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Letter to the editor: Economic model should be stable

Recent statements by our governor about his desire to attract more people to Vermont in an effort to spur our economy are disappointing. We should realize by now that an economic model that relies on continued growth of populations and their resulting increase in the use of natural resources is unsustainable.
People will continue to migrate to Vermont from other states and to the U.S. from other countries.
That’s fine.
We will have to adjust to that.
However, we should not be inviting people here or spending money to get them here based on an outdated and unsustainable economic model. We should embrace and celebrate the population stabilization that is happening. Most developed nations have seen a decline in their birth rates. It has to happen in order for our planet to survive, and it is better that it happens sooner rather than later. 
World population stabilization is necessary for the long-term availability of clean water, clean air, adequate food, adequate forest resources, quality outdoor recreational opportunities, shrinking our carbon footprint, minimizing impermeable surfaces, and maintaining wildlife populations and the healthy working ecosystems they and we depend on. World population stabilization is attainable simply through education, adequate funding, and shifting of basic necessary resources to those areas of the planet that most need them.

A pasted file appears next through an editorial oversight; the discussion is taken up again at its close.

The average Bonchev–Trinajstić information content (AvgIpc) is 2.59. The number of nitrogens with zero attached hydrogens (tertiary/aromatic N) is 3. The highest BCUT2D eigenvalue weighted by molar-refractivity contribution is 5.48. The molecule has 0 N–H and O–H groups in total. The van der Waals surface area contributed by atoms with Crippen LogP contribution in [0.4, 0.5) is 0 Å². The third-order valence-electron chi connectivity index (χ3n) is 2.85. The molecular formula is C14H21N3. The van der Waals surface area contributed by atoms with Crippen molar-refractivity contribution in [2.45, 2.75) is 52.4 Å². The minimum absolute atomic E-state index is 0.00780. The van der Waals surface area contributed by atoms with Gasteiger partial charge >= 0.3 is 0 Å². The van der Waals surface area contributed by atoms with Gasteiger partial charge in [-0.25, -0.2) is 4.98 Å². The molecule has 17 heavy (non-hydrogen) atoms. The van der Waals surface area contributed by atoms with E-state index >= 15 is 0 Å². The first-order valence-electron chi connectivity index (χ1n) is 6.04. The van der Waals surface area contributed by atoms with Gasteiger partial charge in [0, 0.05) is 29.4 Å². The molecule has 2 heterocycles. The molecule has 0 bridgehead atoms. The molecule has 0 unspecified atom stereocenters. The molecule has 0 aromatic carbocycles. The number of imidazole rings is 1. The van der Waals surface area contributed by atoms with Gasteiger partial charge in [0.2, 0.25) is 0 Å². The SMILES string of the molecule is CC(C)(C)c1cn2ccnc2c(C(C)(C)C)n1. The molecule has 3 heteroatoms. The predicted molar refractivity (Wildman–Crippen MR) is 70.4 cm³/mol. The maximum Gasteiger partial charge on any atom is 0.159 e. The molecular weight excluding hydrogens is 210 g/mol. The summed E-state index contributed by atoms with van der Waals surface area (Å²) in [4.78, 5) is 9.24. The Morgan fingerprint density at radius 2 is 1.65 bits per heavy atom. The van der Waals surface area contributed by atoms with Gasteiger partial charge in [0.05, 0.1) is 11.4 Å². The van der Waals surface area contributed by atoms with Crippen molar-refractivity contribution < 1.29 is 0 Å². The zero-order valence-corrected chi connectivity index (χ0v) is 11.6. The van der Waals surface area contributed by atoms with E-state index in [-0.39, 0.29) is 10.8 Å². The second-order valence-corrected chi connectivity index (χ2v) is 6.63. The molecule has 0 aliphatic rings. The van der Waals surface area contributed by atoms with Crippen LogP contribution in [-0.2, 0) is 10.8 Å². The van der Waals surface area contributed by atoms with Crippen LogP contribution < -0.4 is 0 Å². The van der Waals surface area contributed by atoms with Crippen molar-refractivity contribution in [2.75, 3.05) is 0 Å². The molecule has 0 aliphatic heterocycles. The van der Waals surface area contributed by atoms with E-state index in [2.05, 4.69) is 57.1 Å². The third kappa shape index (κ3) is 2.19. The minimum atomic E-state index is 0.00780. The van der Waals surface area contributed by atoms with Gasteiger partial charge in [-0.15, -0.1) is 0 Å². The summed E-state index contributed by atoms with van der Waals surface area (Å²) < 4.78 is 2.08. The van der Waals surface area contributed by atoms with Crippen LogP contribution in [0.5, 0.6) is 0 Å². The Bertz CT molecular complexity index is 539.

Vermont has an opportunity here to show the world how to maintain a healthy economy with a stable population. It will take some creative adjusting of traditional economic models at a variety of levels, but it must be done and we have been presented with a wonderful and needed opportunity here that we should welcome.  Affordable housing, good working conditions, and livable wages are certainly worthy goals for the people already here and those who will decide to migrate here, but working toward these goals should not be the result of an outdated and unsustainable perpetual growth model. 
Let’s show the world that we understand what sustainability is and how to make the needed adjustments while maintaining a healthy economy that does not require perpetual growth in our population or our use of resources.
Jim Andrews
Salisbury

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